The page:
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Friday, 22 June 2012
Cameron brands Jimmy Carr "immoral" over tax avoidance: who else is in the frame?
So Jimmy Carr has been exposed as a greedy hypocrite for lampooning Barclays (his own bank) for tax avoidance while taking advantage of a legal scheme that allows him to pay only one per cent tax himself. Amid the photos of his lovely £8.5m Hampstead home and his shiny Bentley (in which we all have a stake now), we might have lost sight of who it is who's looting the public purse on a grand scale. Vodafone and "Sir" Philip Green spring to mind, not forgetting David Harnett, the former head of HMRC, who allowed some flagrantly unfair deals to go through.
David Cameron certainly seems to think Carr is the worst miscreant when he labelled him "immoral", but is he the worst? Here's a graphic putting it in perspective.
Royalty sycophant Gary Barlow — who was awarded an OBE for mounting a show of staggering mediocrity for the Queen's Diamond Jubilee celebrations — may not have been one of the main players in terms of the £26m tax he avoids with Take That but he was strangely left off Cameron's Rogues Gallery of one, possibly because he is a Tory?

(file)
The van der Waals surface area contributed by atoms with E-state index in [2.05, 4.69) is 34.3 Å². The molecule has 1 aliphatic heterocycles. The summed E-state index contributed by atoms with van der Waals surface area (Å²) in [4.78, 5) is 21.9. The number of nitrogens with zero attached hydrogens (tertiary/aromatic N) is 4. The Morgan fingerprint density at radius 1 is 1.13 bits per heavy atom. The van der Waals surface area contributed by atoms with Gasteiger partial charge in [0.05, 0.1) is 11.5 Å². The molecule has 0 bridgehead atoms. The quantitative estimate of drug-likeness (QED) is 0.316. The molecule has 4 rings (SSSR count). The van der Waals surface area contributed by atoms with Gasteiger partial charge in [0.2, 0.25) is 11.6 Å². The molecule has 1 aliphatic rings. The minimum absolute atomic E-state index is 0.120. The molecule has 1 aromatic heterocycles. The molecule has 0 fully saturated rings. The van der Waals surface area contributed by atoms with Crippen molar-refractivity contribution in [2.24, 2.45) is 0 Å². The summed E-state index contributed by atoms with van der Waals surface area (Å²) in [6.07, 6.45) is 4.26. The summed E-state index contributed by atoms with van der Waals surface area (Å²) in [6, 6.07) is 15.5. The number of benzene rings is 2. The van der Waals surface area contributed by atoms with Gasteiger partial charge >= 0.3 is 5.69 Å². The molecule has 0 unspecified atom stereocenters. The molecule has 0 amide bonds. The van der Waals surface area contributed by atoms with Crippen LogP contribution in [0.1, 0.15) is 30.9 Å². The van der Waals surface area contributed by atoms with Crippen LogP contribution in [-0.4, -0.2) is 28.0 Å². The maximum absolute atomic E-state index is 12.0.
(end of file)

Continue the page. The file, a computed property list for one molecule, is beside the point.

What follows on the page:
The Mirror reminds Cameron about some of the others who deserve a roll-call of dishonour.
While all eyes are on the showbiz star, the government sneaks in the abandonment of a promise to make their own tax affairs transparent — see what they did there? No word of closing the loopholes or clawing tax back from the richest, just a smirking pledge by Cameron to allow France's wealthy to take refuge in the UK when Hollande makes them pay a fairer rate of tax — he was elected, remember, while the Tories were not. We are recapitalising the banks, they are paying themselves bonuses out of our bail-outs, but that is not immoral. Worse, it's not illegal, either. Government's make the laws, so they could have cleared this up ages ago.
The original exposé came from the Murdoch press, so excuse me while I laugh my guts up. Carr is far from being the biggest target for our wrath. As Father Ted said holding up a tiny toy cow, "No, Dougall, this cow is small. That cow (a real one in a field) is big."